I provided him with my press credentials and asked him to identify himself. He purposely hid his name tag under the strap of his M-16 and refused three requests I made for him to identify himself. He threatened me again with immediate arrest if I did not leave “his’ Marines alone.

I considered it a display of arrogance and abuse of authority that has come to symbolize the U.S. Marine presence in Haiti. In my opinion, the Marines are being used as pawns in a foreign policy debacle in the making by the Bush administration.

The U.S. forces are now trying to pretend they have no control over the Haitian police, while they were clearly seen collaborating and directing their movements. Even if Titus Simpton was the only murder victim on May 18, my photo of him drawing his last breath before dying is a symbol for the new nightmare the Bush administration now calls democracy in Haiti.

The Haitian people deserve better, the average American soldier deserves better and the American people deserve better.

Kevin Pina is associate editor of the Black Commentator ( and special correspondent for Flashpoints on KPFA radio in Berkeley, the flagship station of the Pacifica Radio Network.

Marines did not fire into any crowds, period

by Lt. Col. Dave Lapan, USMC

Your report on the Flag Day demonstration in Haiti is inflammatory and so riddled with factual errors as to be nearly fictional. As the spokesman for the Multinational Interim Force in Haiti, allow me to correct the record regarding MIF forces and U.S. Marines.

First, Marines did not fire into any crowds, period. Marine forces of the Multinational Interim Force did not fire any bullets - into the air, into the ground or at individuals. No one was killed by U.S. Marines. The Marines did not "take away" any bodies. Marines were indeed on the streets to provide a security presence and to assist the HNP as requested, but contrary to your report, they did not witness any "slaughter." Press accounts here in Haiti are that one person - not nine - was killed during the demonstration. It remains unclear how that person died.

In addition, last week's arrest of Annette Auguste by the Haitian National Police had nothing to do with planned Flag Day activities; instead, she was detained by MIF forces for questioning about threats to our forces and to stability and security in Haiti. She was arrested by the HNP on an outstanding warrant.

If you have information that an American journalist was fired upon by U.S. Marines, as you report, why do you not divulge the name or affiliation of that reporter? Since this event never happened, as no Marines fired their weapons as previously stated, I would be interested in speaking to the journalist to hear from him (or her) what he believed happened.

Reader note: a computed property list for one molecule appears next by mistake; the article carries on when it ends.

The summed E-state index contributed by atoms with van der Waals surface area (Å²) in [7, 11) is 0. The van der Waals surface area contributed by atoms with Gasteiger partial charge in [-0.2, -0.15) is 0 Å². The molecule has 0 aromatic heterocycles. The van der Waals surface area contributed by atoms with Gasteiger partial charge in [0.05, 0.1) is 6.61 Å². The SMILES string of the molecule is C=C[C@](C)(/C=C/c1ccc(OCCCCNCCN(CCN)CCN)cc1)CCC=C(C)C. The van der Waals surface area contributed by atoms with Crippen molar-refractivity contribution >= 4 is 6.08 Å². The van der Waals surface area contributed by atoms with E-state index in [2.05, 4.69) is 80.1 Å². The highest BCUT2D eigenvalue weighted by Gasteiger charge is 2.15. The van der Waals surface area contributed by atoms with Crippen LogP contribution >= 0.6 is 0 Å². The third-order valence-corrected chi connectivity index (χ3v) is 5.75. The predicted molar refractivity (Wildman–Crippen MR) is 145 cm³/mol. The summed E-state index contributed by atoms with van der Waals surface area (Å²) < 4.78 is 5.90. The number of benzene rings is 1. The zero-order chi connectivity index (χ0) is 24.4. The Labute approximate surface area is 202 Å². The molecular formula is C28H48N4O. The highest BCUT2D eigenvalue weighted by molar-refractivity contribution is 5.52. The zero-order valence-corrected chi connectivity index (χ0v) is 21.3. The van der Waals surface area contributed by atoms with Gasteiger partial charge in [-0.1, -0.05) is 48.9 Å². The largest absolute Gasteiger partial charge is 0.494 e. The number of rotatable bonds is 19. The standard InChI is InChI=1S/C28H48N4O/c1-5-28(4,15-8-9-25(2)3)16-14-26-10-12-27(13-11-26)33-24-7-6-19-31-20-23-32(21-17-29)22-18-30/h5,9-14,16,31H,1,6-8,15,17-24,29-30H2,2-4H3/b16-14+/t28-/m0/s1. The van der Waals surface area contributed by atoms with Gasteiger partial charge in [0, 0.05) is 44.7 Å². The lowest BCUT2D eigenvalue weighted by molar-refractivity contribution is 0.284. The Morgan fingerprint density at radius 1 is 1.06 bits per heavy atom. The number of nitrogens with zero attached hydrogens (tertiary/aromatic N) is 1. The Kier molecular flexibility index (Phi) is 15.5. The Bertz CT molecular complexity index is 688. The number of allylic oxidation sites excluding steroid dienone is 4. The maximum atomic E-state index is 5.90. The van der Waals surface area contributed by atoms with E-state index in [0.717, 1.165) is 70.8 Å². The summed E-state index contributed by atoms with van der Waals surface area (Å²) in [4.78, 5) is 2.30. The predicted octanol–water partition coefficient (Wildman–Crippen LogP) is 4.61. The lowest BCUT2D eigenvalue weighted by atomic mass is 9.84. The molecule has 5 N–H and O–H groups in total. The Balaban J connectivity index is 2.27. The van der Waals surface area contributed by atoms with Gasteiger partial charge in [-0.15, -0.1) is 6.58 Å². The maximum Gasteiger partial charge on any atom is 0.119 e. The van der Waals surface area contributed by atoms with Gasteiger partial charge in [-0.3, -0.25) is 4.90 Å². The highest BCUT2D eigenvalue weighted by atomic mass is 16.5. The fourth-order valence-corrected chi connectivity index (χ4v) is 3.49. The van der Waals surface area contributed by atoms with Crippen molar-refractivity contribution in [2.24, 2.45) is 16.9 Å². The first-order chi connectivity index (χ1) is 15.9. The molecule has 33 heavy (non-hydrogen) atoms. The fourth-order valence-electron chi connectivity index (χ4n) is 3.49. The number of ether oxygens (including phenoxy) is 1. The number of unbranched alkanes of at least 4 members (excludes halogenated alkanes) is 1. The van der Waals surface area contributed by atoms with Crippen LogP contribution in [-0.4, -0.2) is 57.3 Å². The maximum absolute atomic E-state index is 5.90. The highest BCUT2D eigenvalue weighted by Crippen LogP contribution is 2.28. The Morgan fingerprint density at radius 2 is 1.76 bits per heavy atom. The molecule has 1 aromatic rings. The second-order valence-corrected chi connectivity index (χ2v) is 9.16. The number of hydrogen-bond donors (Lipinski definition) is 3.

Finally, in both this report and in your previous story on the arrest of So Ann, you quote me or attribute statements to me even though you have never called to speak to me directly. It is clear from both your methods and your reporting that your publication is interested only in rumors and falsehoods. I find no other way to characterize what you have published on events in Haiti.

If you or your correspondents are interested in the full story of what is happening here, I'd recommend that you contact me directly, as well as the spokesmen for the Haitian National Police and the interim government.

Lt. Col. Lapan is director of the Public Affairs Office, Combined Joint Task Force- Haiti, APO AA 34005, (509) 514-0353/552-2659.

The Haitian diaspora has been buzzing with similar reports

by Pierre Labossiere

Marguerite (Laurent, who wrote the story Lapan is disputing) made at least two phone calls to Haiti that I know of regarding this story and spoke to participants in the May 18 demonstration who provided her the info that she so movingly reported. I was also provided similar information by others on the ground.

That there could be such close collaboration between the U.S. Marines and death squad killers in Haiti who have been integrated into the Haitian police by U.S. occupation authorities is in itself odious and criminal. That peaceful demonstrators running for their lives under automatic gunfire could not differentiate between self-styled "peacekeepers" and their protégés, the "new and improved" death squad police force, is very revealing of the repressive realities of this occupation.